The context of this passage is the same as last week’s Old Testament lesson. Those who received it the first time were people who weren’t sure that God hadn’t been defeated by Babylon, or had any relevance for them. They certainly had been beaten up in the Babylonian exile. One thing we learn from reading and studying the New Testament is that Jesus (and his followers) used these four passages as lenses through which to see the whole mission of Jesus and his disciples to the world.
In Isaiah 50 we learn that God’s servant (and, as I say, this can be an individual or a group), though downtrodden and suffering, has been taught and supported and made faithful by none other than God, through the tough times.
The Lord GOD helps me; therefore I have not been disgraced; therefore I have set my face like flint; and I know that I shall not be put to shame (50:7).
Jesus took this as a promise to steady his course past his ride into Jerusalem to bring peace, into the darkness and death that followed. Jesus’ disciples can also take it as that kind of promise. “The Lord God helps me” are five colossally important words for those who would engage in Christian mission in our world. God gives us grace and strength to set our faces toward the paths we must keep on walking. Of course the pain hurts, but God comes into the midst of our pain and all that we’ve got going on, and teaches us to deal with it through divine grace. It’s the same kind of thing that Paul wrote to the Corinthians, in one of those brilliant autobiographical bits in 2 Corinthians, about his own weakness and theirs (and ours):
We have God’s treasure in clay pots (that’s us), so that it may be made clear that this extraordinary power belongs to God and does not come from us. We are afflicted in every way, but are not crushed; perplexed, but not driven to despair; persecuted, but not forsaken; struck down, but not destroyed…(2 Cor. 4:7-9)
Why does the Lectionary put this lesson from Isaiah 50 beside the Gospel about the Triumphal Entry of the King of Shalom? The king of peace comes to bring wholeness to people in whatever place they find themselves, to understand that just when we imagine that there is no triumph in this life, we can understand that triumph means being afflicted, but not crushed through God’s own help. But there’s more.
The Epistle Lesson takes us even farther along. This beautiful passage is commonly thought to be an early Christian hymn – perhaps written by Paul, or simply cited by him here. Hymns help us to put together our common life with God. One of the things that we know about people is that they get far more of their theology from hymns than they ever do through listening to preaching or reading books. So citing a hymn to make a point isn’t a bad technique. It’s also why it’s important to sing at least some hymns with good content.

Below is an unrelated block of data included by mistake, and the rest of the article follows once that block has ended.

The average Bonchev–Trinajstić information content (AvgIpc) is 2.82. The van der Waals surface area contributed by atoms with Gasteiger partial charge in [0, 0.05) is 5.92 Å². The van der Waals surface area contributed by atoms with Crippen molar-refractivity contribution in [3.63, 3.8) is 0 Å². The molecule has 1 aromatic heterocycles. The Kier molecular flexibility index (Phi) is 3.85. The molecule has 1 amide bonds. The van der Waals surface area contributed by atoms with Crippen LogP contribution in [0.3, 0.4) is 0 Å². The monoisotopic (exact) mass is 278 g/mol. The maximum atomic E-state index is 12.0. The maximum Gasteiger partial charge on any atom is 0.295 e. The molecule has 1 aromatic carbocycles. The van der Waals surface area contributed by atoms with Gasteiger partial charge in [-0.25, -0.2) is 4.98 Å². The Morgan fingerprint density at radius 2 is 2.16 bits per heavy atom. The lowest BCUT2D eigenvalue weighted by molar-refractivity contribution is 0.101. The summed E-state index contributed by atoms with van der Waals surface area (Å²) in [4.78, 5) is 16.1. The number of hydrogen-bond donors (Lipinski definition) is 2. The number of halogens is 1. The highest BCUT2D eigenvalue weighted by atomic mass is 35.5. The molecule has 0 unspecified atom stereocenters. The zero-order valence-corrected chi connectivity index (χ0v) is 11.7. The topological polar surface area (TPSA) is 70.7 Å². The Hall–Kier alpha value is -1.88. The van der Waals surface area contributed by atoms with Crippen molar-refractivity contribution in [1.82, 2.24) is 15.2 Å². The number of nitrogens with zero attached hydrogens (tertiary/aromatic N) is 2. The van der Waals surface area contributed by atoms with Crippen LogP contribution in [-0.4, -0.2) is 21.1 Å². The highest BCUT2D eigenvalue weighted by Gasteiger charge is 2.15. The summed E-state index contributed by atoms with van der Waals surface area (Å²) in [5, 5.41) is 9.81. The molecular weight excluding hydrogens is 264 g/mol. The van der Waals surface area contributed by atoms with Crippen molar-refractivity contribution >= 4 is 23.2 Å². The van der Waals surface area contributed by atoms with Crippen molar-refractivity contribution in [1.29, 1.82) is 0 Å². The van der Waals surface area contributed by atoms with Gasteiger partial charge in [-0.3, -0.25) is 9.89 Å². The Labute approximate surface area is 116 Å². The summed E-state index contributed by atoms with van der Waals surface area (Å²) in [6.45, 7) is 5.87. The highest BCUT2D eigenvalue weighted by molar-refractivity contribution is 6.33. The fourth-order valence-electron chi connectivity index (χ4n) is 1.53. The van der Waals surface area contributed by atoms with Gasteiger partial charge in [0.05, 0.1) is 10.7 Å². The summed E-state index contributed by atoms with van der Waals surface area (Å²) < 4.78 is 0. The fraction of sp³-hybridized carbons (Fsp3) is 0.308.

The context of this hymn, as we have it, is the everyday life and struggle of a small Christian congregation in northern Greece (called Macedonia, then and now) who were trying to work out what it meant to live life in Christ in a tough environment. Paul began the section leading up to the hymn in 2:5ff back in 1:27 with these words: “Only let your manner of life be worthy of the gospel of Christ.” It’s about learning to live a life fitted to Jesus.
The Apostle then went on to discuss their struggles in a tough world. He said that the value that will best hold them together in the face of what life hands out will be living mutually up-building lives and holding on to one another as valuable treasures. The way “the Lord God helps us,” in real terms, is by giving us to one another, even in clay pots. It’s important to be regularly in touch with some friends to find out how to support them, as I know of several of you in this congregation regularly do.
This hymn in Philippians 2:5ff was meant to offer an example, not only of the way God intended us to be, but the way in which God in Christ really is and, if we learn about ourselves from it and imitate God in Christ, we can learn to be, too. This hymn sings that God’s power in Christ is shown not by overpowering the world, but by emptying God’s self into the world. Jesus shows what the divine nature is, not in spite of emptying himself, and becoming obedient to death, but by and because of it.
This song is full of metaphor: “Jesus shared God’s nature,” “Jesus knew what it was to be equal with God,” and “came among us as a human being in order to show us the essential nature of God.” Truth of such a kind may often only be captured in metaphor. The most basic feature of God’s nature is the choice to be humble not assertive; God’s nature is not to lord it over, but to serve. Jesus shows how “God” God is by serving, stooping, pouring himself out into others’ lives. At the beginning Paul wrote: “Just imagine you’re like that, too.” “Let this mind be in you that was also in Christ Jesus.” God intends the people of God to imitate that kind of humility, and empowers them to do it. The strength for living a life of wholeness is intended to be experienced in the heart of the community of the king of peace and wholeness who comes to our doors on this Palm Sunday.
How many times we have misunderstood what triumph is, and what the power of God is for? When God empowers us, it’s not to dictate how people must be, but to share the very life of God with them by emptying ourselves of “self” and giving ourselves in love, grace, mercy, and wholeness to them.
The God who empowers us to be faithful in tough times is the God who endured the tough times of self-emptying in Christ. The “triumph to which the Triumphal Entry points doesn’t mean winning. Triumph contains within it a cross resolved into service and loving one another just because that’s being like God.
In the name of God: Creator, Redeemer, Sustainer, AMEN.